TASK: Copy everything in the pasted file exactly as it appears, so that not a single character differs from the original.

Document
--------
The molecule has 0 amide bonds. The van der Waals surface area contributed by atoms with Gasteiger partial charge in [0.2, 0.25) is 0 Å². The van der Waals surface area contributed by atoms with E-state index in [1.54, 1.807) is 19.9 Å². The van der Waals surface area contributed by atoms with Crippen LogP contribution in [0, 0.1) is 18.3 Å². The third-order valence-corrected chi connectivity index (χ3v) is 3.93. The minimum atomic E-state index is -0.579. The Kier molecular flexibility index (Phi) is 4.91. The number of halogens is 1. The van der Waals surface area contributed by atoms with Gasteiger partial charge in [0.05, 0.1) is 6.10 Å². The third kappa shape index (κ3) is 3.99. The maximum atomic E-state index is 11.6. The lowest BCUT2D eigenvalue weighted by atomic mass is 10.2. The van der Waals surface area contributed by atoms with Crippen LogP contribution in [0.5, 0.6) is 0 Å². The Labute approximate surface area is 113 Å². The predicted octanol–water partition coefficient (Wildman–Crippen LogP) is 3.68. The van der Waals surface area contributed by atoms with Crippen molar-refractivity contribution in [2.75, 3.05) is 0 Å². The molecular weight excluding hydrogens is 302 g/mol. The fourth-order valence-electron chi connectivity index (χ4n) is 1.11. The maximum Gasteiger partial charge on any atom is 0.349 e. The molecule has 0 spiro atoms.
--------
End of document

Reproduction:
The molecule has 0 amide bonds. The van der Waals surface area contributed by atoms with Gasteiger partial charge in [0.2, 0.25) is 0 Å². The van der Waals surface area contributed by atoms with E-state index in [1.54, 1.807) is 19.9 Å². The van der Waals surface area contributed by atoms with Crippen LogP contribution in [0, 0.1) is 18.3 Å². The third-order valence-corrected chi connectivity index (χ3v) is 3.93. The minimum atomic E-state index is -0.579. The Kier molecular flexibility index (Phi) is 4.91. The number of halogens is 1. The van der Waals surface area contributed by atoms with Gasteiger partial charge in [0.05, 0.1) is 6.10 Å². The third kappa shape index (κ3) is 3.99. The maximum atomic E-state index is 11.6. The lowest BCUT2D eigenvalue weighted by atomic mass is 10.2. The van der Waals surface area contributed by atoms with Crippen LogP contribution in [0.5, 0.6) is 0 Å². The Labute approximate surface area is 113 Å². The predicted octanol–water partition coefficient (Wildman–Crippen LogP) is 3.68. The van der Waals surface area contributed by atoms with Crippen molar-refractivity contribution in [2.75, 3.05) is 0 Å². The molecular weight excluding hydrogens is 302 g/mol. The fourth-order valence-electron chi connectivity index (χ4n) is 1.11. The maximum Gasteiger partial charge on any atom is 0.349 e. The molecule has 0 spiro atoms.